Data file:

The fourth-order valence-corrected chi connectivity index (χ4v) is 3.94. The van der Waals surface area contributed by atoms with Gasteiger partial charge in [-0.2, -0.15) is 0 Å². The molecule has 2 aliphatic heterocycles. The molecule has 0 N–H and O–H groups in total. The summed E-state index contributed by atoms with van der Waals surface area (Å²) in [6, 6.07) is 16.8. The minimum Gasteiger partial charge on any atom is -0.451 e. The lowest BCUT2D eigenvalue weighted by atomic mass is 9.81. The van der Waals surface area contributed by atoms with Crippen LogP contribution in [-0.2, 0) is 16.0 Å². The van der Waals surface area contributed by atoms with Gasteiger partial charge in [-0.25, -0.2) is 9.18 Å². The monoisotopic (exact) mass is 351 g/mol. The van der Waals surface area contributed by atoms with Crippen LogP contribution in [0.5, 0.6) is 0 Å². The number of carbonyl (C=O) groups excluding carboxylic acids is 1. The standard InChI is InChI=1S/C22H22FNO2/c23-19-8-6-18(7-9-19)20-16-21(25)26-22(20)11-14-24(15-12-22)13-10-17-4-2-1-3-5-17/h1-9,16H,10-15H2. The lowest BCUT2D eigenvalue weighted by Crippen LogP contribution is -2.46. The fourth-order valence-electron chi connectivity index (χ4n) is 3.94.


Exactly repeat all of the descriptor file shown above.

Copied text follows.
The fourth-order valence-corrected chi connectivity index (χ4v) is 3.94. The van der Waals surface area contributed by atoms with Gasteiger partial charge in [-0.2, -0.15) is 0 Å². The molecule has 2 aliphatic heterocycles. The molecule has 0 N–H and O–H groups in total. The summed E-state index contributed by atoms with van der Waals surface area (Å²) in [6, 6.07) is 16.8. The minimum Gasteiger partial charge on any atom is -0.451 e. The lowest BCUT2D eigenvalue weighted by atomic mass is 9.81. The van der Waals surface area contributed by atoms with Crippen LogP contribution in [-0.2, 0) is 16.0 Å². The van der Waals surface area contributed by atoms with Gasteiger partial charge in [-0.25, -0.2) is 9.18 Å². The monoisotopic (exact) mass is 351 g/mol. The van der Waals surface area contributed by atoms with Crippen LogP contribution in [0.5, 0.6) is 0 Å². The number of carbonyl (C=O) groups excluding carboxylic acids is 1. The standard InChI is InChI=1S/C22H22FNO2/c23-19-8-6-18(7-9-19)20-16-21(25)26-22(20)11-14-24(15-12-22)13-10-17-4-2-1-3-5-17/h1-9,16H,10-15H2. The lowest BCUT2D eigenvalue weighted by Crippen LogP contribution is -2.46. The fourth-order valence-electron chi connectivity index (χ4n) is 3.94.